County Changes: Mess or Success?

LCPS Makes Changes Regarding Transportation and School Hours for the 2017-2018 School Year

Sleeping in an hour later is a great idea to some students; however, many bus riders may disagree. With long, disorganized bus rides, many students this year have a hard time arriving to school on time. In the 2017-2018 school year, Loudoun County implemented major changes throughout the public school system. Changes include school beginning and ending at a later time, and many transportation modifications.

Changes that directly affected Woodgrove are new lunch times, school beginning later, and DENtime being changed to eighth period.

Transportation was one of Loudoun County’s Public School major issues at the beginning of this school year. The shortage of about 150 bus drivers caused a total reroute of bus stops throughout Western Loudoun.

According to the Loudoun Times Mirror, LCPS has hired an outside consulting firm based in Montana, Edulog Logistics, Inc., to change existing bus routes in order to improve safety and bus ride length.

Wayde Byard, Loudoun County Public Schools spokesman said, “With an emphasis on safety, the Division of Transportation developed a bus routing optimization plan for the 2017-18 school year. The initial findings suggested the number of LCPS bus routes could be decreased from 394 to a range between 349 to 372. The maximum average headcount on each bus could be increased from 38 to 52, and the estimated average run time for each route could be decreased from 23 to 17 minutes.”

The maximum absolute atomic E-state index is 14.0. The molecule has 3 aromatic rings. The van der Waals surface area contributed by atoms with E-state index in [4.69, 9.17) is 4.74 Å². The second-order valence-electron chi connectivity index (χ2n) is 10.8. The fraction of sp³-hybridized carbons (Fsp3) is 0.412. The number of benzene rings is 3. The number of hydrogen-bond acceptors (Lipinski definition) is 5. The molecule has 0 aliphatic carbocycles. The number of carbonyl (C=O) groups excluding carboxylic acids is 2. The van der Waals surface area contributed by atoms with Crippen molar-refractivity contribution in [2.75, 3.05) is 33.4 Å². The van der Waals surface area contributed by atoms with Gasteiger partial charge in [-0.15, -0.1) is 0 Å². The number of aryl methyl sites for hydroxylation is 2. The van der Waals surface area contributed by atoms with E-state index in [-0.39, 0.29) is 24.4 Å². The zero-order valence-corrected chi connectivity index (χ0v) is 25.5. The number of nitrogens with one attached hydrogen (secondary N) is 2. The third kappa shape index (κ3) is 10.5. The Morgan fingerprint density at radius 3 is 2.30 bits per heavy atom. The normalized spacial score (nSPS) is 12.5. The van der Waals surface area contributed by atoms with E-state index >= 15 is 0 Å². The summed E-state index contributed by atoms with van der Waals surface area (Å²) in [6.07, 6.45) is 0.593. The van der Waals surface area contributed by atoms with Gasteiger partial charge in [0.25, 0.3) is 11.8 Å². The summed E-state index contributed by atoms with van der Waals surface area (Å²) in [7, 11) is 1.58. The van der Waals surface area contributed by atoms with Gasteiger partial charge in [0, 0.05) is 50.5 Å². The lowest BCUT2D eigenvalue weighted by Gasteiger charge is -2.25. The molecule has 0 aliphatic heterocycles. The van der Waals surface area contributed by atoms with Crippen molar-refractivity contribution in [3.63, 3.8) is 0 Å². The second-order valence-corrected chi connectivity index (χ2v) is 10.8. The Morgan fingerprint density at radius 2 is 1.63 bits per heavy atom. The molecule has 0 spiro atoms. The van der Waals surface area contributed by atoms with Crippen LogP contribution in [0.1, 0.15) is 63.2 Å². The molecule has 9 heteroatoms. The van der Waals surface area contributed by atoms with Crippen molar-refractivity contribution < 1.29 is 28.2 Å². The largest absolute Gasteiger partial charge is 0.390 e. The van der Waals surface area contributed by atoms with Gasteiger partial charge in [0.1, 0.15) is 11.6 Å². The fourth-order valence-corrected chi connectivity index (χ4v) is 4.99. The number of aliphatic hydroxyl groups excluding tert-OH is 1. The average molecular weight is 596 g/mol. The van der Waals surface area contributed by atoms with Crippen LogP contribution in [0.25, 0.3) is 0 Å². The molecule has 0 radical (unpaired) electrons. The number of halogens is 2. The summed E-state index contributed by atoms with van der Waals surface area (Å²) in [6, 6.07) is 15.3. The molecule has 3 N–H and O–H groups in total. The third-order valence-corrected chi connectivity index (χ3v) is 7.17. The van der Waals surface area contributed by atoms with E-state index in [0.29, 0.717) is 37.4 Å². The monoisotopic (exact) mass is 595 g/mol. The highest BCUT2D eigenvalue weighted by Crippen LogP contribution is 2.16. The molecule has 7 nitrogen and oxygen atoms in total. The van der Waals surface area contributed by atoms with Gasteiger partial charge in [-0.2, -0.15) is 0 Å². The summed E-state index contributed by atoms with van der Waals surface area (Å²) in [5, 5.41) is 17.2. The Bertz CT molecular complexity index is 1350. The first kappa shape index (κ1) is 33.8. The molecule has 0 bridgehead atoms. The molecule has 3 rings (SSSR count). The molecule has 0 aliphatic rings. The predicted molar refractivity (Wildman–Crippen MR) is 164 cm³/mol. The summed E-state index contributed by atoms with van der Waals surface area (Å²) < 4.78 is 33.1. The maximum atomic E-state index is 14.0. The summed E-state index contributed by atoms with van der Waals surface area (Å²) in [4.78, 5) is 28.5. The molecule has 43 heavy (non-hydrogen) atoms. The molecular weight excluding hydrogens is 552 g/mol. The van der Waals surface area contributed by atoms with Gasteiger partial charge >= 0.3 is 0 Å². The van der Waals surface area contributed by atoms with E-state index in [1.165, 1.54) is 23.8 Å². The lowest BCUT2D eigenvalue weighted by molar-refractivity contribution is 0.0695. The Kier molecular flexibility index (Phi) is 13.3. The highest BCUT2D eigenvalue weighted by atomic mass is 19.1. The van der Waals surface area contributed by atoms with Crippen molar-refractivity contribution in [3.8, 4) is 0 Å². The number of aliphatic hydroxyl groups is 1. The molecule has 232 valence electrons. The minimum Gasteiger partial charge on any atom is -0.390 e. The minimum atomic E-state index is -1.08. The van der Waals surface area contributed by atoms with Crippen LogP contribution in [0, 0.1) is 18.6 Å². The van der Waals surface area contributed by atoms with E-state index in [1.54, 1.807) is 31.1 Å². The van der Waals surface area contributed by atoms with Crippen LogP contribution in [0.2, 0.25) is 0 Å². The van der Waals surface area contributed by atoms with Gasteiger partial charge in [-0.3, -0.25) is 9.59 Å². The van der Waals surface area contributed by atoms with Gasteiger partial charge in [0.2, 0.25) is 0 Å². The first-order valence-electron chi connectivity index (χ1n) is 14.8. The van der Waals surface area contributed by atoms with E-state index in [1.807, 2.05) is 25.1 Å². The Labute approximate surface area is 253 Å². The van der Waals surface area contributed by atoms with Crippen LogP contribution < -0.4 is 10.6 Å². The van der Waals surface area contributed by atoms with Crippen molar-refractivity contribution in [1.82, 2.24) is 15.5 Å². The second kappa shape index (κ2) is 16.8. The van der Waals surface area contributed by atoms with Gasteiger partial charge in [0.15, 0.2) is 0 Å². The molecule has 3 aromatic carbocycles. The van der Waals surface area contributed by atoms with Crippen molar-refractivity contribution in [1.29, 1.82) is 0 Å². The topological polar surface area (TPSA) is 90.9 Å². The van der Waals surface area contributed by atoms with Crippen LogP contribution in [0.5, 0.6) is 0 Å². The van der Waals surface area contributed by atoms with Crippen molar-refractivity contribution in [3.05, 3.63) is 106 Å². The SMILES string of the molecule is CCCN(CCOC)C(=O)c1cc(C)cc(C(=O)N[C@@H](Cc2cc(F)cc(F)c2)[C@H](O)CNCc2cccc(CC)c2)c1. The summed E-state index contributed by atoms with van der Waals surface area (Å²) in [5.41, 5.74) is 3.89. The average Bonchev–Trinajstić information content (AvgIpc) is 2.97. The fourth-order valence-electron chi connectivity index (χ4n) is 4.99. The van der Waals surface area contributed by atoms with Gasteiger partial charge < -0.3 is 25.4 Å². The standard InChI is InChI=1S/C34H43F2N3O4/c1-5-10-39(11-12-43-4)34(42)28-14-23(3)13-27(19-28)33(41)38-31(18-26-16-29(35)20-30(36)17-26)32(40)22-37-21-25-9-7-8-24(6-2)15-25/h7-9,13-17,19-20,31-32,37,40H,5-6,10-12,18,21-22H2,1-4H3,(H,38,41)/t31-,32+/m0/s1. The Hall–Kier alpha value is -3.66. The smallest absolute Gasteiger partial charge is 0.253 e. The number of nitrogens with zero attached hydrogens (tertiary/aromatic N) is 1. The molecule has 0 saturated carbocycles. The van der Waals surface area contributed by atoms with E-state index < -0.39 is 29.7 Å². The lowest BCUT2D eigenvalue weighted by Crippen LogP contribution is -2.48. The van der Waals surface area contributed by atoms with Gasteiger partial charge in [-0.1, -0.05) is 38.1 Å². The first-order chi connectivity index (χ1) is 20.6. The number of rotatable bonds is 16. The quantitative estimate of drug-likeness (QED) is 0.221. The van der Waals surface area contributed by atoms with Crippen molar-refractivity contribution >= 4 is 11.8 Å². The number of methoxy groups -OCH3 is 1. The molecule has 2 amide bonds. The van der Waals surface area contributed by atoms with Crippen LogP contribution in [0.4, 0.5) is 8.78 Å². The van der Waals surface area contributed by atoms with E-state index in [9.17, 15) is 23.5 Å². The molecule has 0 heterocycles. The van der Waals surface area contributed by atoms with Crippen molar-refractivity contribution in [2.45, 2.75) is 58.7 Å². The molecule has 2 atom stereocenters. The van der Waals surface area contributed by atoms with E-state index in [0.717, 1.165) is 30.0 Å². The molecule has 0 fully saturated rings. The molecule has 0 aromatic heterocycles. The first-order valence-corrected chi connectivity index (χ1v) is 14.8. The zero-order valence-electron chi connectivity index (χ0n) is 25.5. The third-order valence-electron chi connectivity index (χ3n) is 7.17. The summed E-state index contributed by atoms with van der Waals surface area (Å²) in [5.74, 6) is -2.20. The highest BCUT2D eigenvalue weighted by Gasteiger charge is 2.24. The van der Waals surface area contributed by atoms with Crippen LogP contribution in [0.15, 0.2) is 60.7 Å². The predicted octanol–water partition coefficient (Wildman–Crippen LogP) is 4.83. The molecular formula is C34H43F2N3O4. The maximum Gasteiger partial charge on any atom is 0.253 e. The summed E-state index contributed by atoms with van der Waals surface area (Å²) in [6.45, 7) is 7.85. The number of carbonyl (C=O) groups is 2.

Some drivers even have two rounds on their morning routes, causing them to make two trips to and from school. Many busses arrive late to school, causing students to be tardy to their first block classes, and those who choose to eat breakfast at school, lose their opportunity to do so.

“This year the bus ride is no good, we are getting home an hour later than we did last year. We were also late to school for the first three weeks until they changed our stops to an earlier pick up time,” said junior Aiden Fitzwater.

To address the safety concerns that many families who live in rural areas were facing, the county had to take in account for the safety precautions due to the lack of sidewalks.

Assistant principal Tim Panagos said, “For instance, we don’t have sidewalks here and most of rural western Loudoun. You’re asking kids to walk down a dirt road with no sidewalks that’s only a lane and a half wide which puts them in harm’s way. But those are some criteria that maybe they did not have when they were inputing all of the data and that’s part of what they’re trying to gather, so you know it can only get better.”

Time modifications allow schools to start about fifteen to twenty minutes later, in order to accommodate for the extensive bus route changes in the surrounding areas. The extra fifteen minutes provides a buffer for bus drivers to pick up all of the students on their routes and arrive back to school on time.

With all of these changes there is still hope for improvement.

Tim Panagos said, “They [Loudoun County] collected the data and by the end of September, they were able to do some rerouting, and plug in some Western Loudoun criteria that probably wasn’t considered at first and then maybe make some adjustments.”